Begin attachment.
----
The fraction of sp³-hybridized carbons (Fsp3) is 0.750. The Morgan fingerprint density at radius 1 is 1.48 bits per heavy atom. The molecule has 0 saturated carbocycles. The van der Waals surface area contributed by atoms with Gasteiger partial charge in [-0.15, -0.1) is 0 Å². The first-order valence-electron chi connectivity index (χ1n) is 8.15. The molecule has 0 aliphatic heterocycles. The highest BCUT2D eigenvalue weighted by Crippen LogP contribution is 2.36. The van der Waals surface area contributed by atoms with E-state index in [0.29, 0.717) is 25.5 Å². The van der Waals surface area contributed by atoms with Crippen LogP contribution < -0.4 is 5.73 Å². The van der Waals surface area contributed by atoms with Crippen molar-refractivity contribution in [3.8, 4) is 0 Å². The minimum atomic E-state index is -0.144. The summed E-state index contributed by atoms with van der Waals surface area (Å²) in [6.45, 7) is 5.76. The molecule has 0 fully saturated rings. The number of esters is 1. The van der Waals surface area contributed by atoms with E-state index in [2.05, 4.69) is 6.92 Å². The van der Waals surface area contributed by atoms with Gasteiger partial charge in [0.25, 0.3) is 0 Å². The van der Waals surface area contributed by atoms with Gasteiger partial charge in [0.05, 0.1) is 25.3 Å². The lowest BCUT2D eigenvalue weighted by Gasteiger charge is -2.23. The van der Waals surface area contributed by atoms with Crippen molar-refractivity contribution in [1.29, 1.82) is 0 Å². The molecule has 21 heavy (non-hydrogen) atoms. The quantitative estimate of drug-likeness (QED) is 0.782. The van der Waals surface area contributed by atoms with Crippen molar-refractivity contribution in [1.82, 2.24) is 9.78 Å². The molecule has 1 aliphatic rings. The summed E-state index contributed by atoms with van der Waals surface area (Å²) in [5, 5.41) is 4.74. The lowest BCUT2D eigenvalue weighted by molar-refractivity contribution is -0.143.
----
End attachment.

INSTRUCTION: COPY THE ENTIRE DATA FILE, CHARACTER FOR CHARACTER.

The fraction of sp³-hybridized carbons (Fsp3) is 0.750. The Morgan fingerprint density at radius 1 is 1.48 bits per heavy atom. The molecule has 0 saturated carbocycles. The van der Waals surface area contributed by atoms with Gasteiger partial charge in [-0.15, -0.1) is 0 Å². The first-order valence-electron chi connectivity index (χ1n) is 8.15. The molecule has 0 aliphatic heterocycles. The highest BCUT2D eigenvalue weighted by Crippen LogP contribution is 2.36. The van der Waals surface area contributed by atoms with E-state index in [0.29, 0.717) is 25.5 Å². The van der Waals surface area contributed by atoms with Crippen LogP contribution < -0.4 is 5.73 Å². The van der Waals surface area contributed by atoms with Crippen molar-refractivity contribution in [3.8, 4) is 0 Å². The minimum atomic E-state index is -0.144. The summed E-state index contributed by atoms with van der Waals surface area (Å²) in [6.45, 7) is 5.76. The molecule has 0 fully saturated rings. The number of esters is 1. The van der Waals surface area contributed by atoms with E-state index in [2.05, 4.69) is 6.92 Å². The van der Waals surface area contributed by atoms with Gasteiger partial charge in [0.25, 0.3) is 0 Å². The van der Waals surface area contributed by atoms with Gasteiger partial charge in [0.05, 0.1) is 25.3 Å². The lowest BCUT2D eigenvalue weighted by Gasteiger charge is -2.23. The van der Waals surface area contributed by atoms with Crippen molar-refractivity contribution in [1.29, 1.82) is 0 Å². The molecule has 21 heavy (non-hydrogen) atoms. The quantitative estimate of drug-likeness (QED) is 0.782. The van der Waals surface area contributed by atoms with Crippen molar-refractivity contribution in [1.82, 2.24) is 9.78 Å². The molecule has 1 aliphatic rings. The summed E-state index contributed by atoms with van der Waals surface area (Å²) in [5, 5.41) is 4.74. The lowest BCUT2D eigenvalue weighted by molar-refractivity contribution is -0.143.